So many headlines these days seem to follow this trajectory:
We hear a lot these days about these previously high-powered individuals rapidly falling from grace (and power and profit!) when allegations of harassment, discrimination, or other similar misconduct come to light. Inappropriate, unlawful behavior that was once tolerated or, at the very least, ignored in the workplace has rapidly cost many previously ‘untouchable’ individuals their jobs.
When the allegations turn out to be true, of course, termination of the accused is a good thing! By all accounts, inappropriate behavior in the workplace is tolerated much less than it may have been in the past. Workplaces are striving to become safer, and more inclusive. The public backlash against discrimination and harassment has resulted in rapid, positive changes to previously toxic work environments. Responsible parties are finally answering for behavior that has no place in the workplace (or anywhere, for that matter).
All of that said, as an HR Professional, I have serious concerns about some of the rapid-fire decisions that have been made as a result of accusations. While every employee is absolutely entitled to a safe and inclusive workplace, employees who are accused of misconduct are also entitled to a complete and thorough good-faith investigation.
You can absolutely take measures to protect the alleged victim during your investigation, too. In fact, based on the allegations, you may actually be obligated to take immediate protective action. Just don’t conflate this obligation with adopting the mindset that the accused is guilty as charged, until and unless the facts lead you to that conclusion.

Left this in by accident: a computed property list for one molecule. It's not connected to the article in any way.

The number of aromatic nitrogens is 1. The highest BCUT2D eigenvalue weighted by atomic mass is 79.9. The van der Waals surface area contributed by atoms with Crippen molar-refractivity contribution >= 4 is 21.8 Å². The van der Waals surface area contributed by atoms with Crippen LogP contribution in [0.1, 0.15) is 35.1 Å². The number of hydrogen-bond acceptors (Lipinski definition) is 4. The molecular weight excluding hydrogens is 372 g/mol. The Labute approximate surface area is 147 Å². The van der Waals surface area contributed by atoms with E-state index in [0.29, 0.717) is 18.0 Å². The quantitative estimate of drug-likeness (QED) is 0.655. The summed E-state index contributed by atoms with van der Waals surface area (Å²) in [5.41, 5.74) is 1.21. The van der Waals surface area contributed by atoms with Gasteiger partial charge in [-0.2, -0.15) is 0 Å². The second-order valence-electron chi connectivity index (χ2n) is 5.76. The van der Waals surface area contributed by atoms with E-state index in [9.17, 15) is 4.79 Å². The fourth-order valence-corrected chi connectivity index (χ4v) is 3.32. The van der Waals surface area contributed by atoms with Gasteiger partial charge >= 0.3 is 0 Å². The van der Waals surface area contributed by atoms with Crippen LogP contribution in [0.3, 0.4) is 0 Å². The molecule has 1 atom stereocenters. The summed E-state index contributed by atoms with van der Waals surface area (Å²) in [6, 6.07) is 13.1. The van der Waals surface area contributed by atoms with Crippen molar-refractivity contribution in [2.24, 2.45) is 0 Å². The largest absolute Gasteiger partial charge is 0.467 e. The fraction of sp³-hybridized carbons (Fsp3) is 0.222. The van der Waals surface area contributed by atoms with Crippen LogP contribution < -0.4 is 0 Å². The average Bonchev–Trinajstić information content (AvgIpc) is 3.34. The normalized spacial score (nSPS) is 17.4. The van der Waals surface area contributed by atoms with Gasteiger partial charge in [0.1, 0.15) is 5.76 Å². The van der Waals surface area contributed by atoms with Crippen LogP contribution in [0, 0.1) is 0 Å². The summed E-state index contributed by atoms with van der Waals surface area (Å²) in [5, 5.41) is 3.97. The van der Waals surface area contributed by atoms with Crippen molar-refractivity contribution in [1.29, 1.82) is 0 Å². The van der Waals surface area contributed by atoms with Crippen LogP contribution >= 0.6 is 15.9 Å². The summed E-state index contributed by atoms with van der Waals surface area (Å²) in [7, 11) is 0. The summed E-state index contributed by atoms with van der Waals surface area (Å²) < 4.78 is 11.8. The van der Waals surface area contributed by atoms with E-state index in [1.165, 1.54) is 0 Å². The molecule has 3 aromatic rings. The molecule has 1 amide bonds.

It's not about taking sides. It's about making strides toward actually reaching that ideal of truly impartial HR that makes the organization better.
The current environment around situations like these is obviously uncomfortable on every level. From an HR perspective, these stories present dilemmas of equitable treatment on all sides. When I hear of immediate terminations as a result of allegations, I can be almost certain the accused individual has not received the benefit of a good-faith investigation. Note: this is their right!
Further, I worry that the public perception of HR may continue to trend negatively as more situations like these come to light. HR has a responsibility to protect employees as well as the employer - and in many cases, we as an industry need to do more to change the current public opinion that HR exists solely to protect those in power. But HR must also remain as fair as possible to all employees. If the general public begins to feel that HR is reactionary and will arbitrarily terminate an employee based on allegations alone, our industry as a whole is harmed.
Look, I get it. Much of the behavior we hear of in allegations is reprehensible in nature, beyond unethical, the kind of behavior I could never tolerate in the office. However, as HR professionals, it’s also unethical not to give the accused the benefit of a good-faith investigation. This means carefully parsing out the facts in each case, investigating from a headspace of neutrality, and doing our best to ensure we aren’t biased by any of the allegations, or people involved.